Biggest stateside bank sees windfall profits amid struggling economy
01/15/2024 // News Editors // Views

America’s largest lender and banking institution recorded windfall profits for 2023 despite a dismal macroeconomic outlook and high-interest rates.

(Article by Vince Quill republished from

JP Morgan Chase Co. saw a record $49.6 billion in profits for 2023 amid an ongoing banking crisis, record high inflation, and troubling macroeconomic trends.

The financial giant’s record profits represent a whopping 31% year-over-year increase from 2022.

Normally, during a period of high interest rates, the increased interest and banking fees are canceled out by the fact that fewer people are taking out loans and making purchases.

That being said, nothing about the economy is normal anymore. We are living through a time of historic change and a looming collapse of the currency.

People can only peddle bad debts on a good name for so long before the entire thing comes crashing down. The national debt has hit a record high of $34 trillion and a record number of Americans now have high levels of consumer debt.

Here are the latest reports and relevant data on JP Morgan’s windfall profits for 2023:

The New York Post provided more detailed financial information for JP Morgan:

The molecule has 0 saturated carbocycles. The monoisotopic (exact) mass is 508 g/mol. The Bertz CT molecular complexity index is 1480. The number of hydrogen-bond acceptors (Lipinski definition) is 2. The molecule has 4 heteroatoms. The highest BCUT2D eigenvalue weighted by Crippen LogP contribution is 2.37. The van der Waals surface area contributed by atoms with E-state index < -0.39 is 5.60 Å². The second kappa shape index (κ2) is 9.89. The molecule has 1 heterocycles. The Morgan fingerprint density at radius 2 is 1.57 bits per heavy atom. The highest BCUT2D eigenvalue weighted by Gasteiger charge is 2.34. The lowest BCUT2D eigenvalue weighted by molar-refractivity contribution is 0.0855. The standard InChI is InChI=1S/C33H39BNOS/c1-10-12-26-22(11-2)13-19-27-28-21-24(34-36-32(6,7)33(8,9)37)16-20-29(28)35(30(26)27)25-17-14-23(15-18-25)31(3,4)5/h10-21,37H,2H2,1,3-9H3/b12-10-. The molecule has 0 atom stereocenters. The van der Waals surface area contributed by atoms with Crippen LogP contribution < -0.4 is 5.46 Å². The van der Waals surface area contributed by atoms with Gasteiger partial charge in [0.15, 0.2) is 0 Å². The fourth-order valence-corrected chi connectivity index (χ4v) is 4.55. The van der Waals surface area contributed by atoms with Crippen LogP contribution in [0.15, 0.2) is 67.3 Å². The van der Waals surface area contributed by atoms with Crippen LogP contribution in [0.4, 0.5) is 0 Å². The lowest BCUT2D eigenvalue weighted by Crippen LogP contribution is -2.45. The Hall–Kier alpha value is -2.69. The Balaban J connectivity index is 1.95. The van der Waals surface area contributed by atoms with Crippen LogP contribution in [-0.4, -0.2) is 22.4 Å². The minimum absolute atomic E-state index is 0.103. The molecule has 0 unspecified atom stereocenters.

Profit for the fourth quarter was $9.31 billion, or $3.04 per share, for the three months ended Dec. 31, the bank said on Friday. That compares with $11.01 billion, or $3.57 per share, a year earlier.

Its fourth-quarter profit, however, slipped to $9.31 billion, or $3.04 per share — a drop from $11.01 billion, or $3.57 per share, from a year earlier — because it had to cough up $2.9 billion in fees to cover $18 billion in losses to the Federal Deposit Insurance Corporation’s insurance fund from the failures of Silicon Valley Bank and Signature Bank.

CNBC’s Carl Quintanilla provided this statement from JP Morgan: “This is the first Fed tightening cycle where we saw corporate profits increase and net interest expense decrease. This suggests that profitability will hold up better than in previous cycles and may mean increases in unemployment are more gradual.”

Daily Caller quoted JP Morgan CEO Jamie Dimon:

“2023 was a good example of the power of our investment philosophy and fortress principles, as well as the value of being there for clients — as we always are — in both good times and bad times.

The result was continued growth broadly across the Firm. The U.S. economy continues to be resilient, with consumers still spending, and markets currently expect a soft landing.

It is important to note that the economy is being fueled by large amounts of government deficit spending and past stimulus.”

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